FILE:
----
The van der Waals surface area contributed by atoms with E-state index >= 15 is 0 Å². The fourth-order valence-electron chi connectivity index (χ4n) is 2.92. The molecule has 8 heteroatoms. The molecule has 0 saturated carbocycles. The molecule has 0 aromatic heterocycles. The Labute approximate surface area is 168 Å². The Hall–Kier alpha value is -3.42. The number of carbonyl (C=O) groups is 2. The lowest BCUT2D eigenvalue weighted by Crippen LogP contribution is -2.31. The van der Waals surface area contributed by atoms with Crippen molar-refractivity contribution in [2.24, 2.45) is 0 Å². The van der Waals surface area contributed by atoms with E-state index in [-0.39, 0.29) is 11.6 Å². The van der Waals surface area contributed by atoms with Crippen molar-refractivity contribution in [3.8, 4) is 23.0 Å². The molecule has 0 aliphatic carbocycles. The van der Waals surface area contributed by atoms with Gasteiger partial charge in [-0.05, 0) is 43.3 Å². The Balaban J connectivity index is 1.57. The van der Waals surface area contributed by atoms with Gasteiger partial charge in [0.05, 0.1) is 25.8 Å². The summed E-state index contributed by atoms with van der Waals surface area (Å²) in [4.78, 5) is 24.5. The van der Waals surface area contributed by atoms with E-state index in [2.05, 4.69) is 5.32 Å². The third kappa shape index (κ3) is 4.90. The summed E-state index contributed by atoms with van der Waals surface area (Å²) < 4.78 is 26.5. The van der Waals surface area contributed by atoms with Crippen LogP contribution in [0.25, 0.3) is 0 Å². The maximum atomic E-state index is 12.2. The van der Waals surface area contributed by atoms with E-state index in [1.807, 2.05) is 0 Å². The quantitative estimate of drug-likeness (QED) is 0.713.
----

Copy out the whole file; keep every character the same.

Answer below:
The van der Waals surface area contributed by atoms with E-state index >= 15 is 0 Å². The fourth-order valence-electron chi connectivity index (χ4n) is 2.92. The molecule has 8 heteroatoms. The molecule has 0 saturated carbocycles. The molecule has 0 aromatic heterocycles. The Labute approximate surface area is 168 Å². The Hall–Kier alpha value is -3.42. The number of carbonyl (C=O) groups is 2. The lowest BCUT2D eigenvalue weighted by Crippen LogP contribution is -2.31. The van der Waals surface area contributed by atoms with Crippen molar-refractivity contribution in [2.24, 2.45) is 0 Å². The van der Waals surface area contributed by atoms with E-state index in [-0.39, 0.29) is 11.6 Å². The van der Waals surface area contributed by atoms with Crippen molar-refractivity contribution in [3.8, 4) is 23.0 Å². The molecule has 0 aliphatic carbocycles. The van der Waals surface area contributed by atoms with Gasteiger partial charge in [-0.05, 0) is 43.3 Å². The Balaban J connectivity index is 1.57. The van der Waals surface area contributed by atoms with Gasteiger partial charge in [0.05, 0.1) is 25.8 Å². The summed E-state index contributed by atoms with van der Waals surface area (Å²) in [4.78, 5) is 24.5. The van der Waals surface area contributed by atoms with E-state index in [2.05, 4.69) is 5.32 Å². The third kappa shape index (κ3) is 4.90. The summed E-state index contributed by atoms with van der Waals surface area (Å²) < 4.78 is 26.5. The van der Waals surface area contributed by atoms with Crippen LogP contribution in [0.25, 0.3) is 0 Å². The maximum atomic E-state index is 12.2. The van der Waals surface area contributed by atoms with E-state index in [1.807, 2.05) is 0 Å². The quantitative estimate of drug-likeness (QED) is 0.713.